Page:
Józef Bem

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Józef Zachariasz Bem
Bem József
Born(1794-03-14)14 March 1794
Tarnów, Kingdom of Galicia and Lodomeria (now Poland)
Died10 December 1850(1850-12-10) (aged 56)
Aleppo, Ottoman Empire (now Syria)
Tarnów (since 1929)
AllegiancePolish insurgents
Revolutionary Hungarian Army
Ottoman Army
BattlesBattle of Borodino (1812)
Battle of Iganie (1831)
Battle of Ostrołęka (1831)
Battle of Temesvár (1849)
Battle of Segesvár (1849)
AwardsVirtuti Militari Legion d'honneur Chevalier V class

Józef Zachariasz Bem (Hungarian: Bem József, Turkish: Murat Pasha; 14 March 1794 – 10 December 1850) was a Polish engineer and general, an Ottoman pasha and a national hero of Poland and Hungary, and a figure intertwined with other European patriotic movements. Like Tadeusz Kościuszko (who fought in the American War of Independence) and Jan Henryk Dąbrowski (who fought alongside Napoleon Bonaparte in Italy and in the French Invasion of Russia), Bem fought outside Poland's borders anywhere his leadership and military skills were needed.

Early life[edit]

Polish and Hungarian memorial plaques at the birthplace of Józef Bem in Tarnów
Bem family coat of arms

He was born on 14 March 1794 in Tarnów[1] in Galicia, the area of Poland that had become part of the Habsburg monarchy through the First Partition in 1772. After the creation of the Duchy of Warsaw from the territories captured by Napoleon, he moved with his parents to Kraków, where after finishing military school (where he distinguished himself in mathematics) he joined the ducal forces as a fifteen-year-old cadet.[2] He joined a Polish artillery regiment as a sub-lieutenant and then lieutenant in the French service, took part in the French invasion of Russia (1812), and subsequently distinguished himself in the defence of Danzig (Polish: Gdańsk) (January – November 1813), winning the Knight's Cross of the Legion d'honneur.[3]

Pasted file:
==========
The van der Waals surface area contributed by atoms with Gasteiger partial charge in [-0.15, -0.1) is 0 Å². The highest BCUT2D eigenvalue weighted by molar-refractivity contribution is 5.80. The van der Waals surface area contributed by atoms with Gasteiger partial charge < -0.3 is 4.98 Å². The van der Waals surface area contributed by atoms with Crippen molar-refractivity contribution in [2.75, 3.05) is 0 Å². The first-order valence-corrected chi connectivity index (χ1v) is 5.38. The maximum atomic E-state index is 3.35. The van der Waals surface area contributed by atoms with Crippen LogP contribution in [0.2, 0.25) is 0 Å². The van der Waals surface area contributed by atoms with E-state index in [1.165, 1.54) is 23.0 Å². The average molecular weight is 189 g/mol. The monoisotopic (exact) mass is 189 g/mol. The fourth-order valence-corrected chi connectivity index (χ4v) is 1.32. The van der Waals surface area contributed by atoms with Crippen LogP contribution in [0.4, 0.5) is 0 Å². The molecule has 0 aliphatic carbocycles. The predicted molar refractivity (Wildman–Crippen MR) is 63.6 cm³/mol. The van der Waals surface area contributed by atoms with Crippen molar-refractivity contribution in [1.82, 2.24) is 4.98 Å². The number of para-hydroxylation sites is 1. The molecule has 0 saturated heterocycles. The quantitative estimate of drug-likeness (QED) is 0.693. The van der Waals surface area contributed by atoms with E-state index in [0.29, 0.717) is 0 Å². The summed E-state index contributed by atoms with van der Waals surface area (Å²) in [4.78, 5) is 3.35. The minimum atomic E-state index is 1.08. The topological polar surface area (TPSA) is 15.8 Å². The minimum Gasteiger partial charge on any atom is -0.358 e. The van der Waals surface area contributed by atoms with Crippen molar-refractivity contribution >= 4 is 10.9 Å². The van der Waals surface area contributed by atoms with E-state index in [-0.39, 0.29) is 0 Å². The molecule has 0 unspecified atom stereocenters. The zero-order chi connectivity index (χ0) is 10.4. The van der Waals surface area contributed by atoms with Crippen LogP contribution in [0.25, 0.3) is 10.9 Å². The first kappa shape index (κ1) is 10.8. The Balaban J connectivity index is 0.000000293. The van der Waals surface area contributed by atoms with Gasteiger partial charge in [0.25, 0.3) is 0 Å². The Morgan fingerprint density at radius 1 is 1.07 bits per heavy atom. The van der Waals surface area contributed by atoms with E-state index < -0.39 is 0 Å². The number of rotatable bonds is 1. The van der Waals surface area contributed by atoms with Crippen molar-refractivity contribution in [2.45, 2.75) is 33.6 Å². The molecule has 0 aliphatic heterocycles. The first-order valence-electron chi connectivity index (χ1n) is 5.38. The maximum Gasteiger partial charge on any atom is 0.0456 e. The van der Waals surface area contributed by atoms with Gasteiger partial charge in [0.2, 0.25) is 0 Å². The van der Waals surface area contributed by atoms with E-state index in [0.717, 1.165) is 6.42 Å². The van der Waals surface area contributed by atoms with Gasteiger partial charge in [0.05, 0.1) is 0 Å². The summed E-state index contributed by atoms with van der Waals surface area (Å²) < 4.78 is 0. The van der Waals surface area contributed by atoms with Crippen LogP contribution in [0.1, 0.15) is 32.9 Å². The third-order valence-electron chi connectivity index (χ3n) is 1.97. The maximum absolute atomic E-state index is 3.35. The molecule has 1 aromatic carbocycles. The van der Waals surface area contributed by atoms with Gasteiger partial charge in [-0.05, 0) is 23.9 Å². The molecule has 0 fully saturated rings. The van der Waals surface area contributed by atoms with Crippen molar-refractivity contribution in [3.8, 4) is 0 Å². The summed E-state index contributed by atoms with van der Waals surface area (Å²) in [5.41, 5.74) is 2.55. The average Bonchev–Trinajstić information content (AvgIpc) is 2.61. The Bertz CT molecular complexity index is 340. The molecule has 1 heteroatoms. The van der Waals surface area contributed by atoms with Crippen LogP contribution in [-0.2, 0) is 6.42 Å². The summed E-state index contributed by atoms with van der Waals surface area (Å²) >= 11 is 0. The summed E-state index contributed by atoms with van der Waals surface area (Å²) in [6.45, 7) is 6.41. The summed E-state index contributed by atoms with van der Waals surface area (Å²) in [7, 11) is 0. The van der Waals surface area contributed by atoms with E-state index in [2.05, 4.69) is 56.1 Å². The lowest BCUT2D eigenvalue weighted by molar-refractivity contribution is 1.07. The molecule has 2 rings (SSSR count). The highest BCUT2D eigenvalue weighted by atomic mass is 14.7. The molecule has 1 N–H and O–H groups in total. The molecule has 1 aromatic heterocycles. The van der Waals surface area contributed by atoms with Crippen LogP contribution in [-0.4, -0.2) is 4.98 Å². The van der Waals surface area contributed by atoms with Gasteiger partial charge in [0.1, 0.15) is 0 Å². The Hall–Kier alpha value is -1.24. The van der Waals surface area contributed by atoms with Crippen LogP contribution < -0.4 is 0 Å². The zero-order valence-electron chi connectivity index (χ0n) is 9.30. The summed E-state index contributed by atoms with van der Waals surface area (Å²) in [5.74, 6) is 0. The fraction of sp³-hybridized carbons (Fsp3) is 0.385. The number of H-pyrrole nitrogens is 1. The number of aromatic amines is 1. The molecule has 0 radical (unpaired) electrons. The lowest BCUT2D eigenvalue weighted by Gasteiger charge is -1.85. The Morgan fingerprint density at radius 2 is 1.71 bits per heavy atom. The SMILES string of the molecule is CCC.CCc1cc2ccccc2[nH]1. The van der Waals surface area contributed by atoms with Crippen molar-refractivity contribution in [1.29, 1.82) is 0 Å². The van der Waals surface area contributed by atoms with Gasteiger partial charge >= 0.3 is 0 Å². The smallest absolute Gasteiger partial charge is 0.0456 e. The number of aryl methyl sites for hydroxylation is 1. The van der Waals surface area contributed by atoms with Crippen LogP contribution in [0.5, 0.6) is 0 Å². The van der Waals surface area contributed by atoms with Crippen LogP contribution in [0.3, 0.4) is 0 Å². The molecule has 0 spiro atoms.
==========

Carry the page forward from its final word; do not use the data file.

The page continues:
After the Congress of Vienna in 1815, the Duchy of Warsaw was transformed into the constitutional Kingdom of Poland, a dependent territory of the Russian Empire, and Bem became a teacher at a military college. There he carried out research on a newly designed rocket-like missile, publishing his research with extensive illustrations.

Bem became involved in a political conspiracy to restore Poland to full independence, but, when his membership in a secret patriotic organisation was discovered, he was demoted and sentenced (in 1822) to one year in prison. Although the sentence was suspended, Bem resigned his commission and moved to Galicia. There he researched steam engines and their application, and again published his results. Bem lived in Lwów (now Lviv) and Brody until 1830, and planned on writing a treatise on the subject.[4]

November Uprising[edit]

Battle of Ostrołęka (1831) (19th-century painting by Karol Malankiewicz)

When the November Uprising, an insurrection for Polish independence, broke out on 29 November 1830 against the Russian Empire, Bem immediately joined the Polish insurgents. He arrived in Warsaw, was given a major's commission and the command of the 4th Light Cavalry Battalion, which he led during the Battles of Iganie and Ostrołęka.[5] During the Battle of Ostrołęka, Bem's forces bravely charged the Russian opponents. Although the Polish army suffered a serious defeat with a loss of 6,000 men, Bem's actions prevented the destruction of the entire army.[6] For his valour on the battlefield, Bem was awarded the Virtuti Militari Golden Cross[7] and promoted to the rank of Brigadier General.[6] He was steadfastly against capitulation until the very end of the Uprising, during the desperate defence of Warsaw against Prince Paskievich (27 September 1831). Nonetheless, the Polish army was eventually compelled to lay down arms on 5 October 1831, and crossed the Russian–Prussian partitional border under the command of General Maciej Rybiński in the Great Emigration.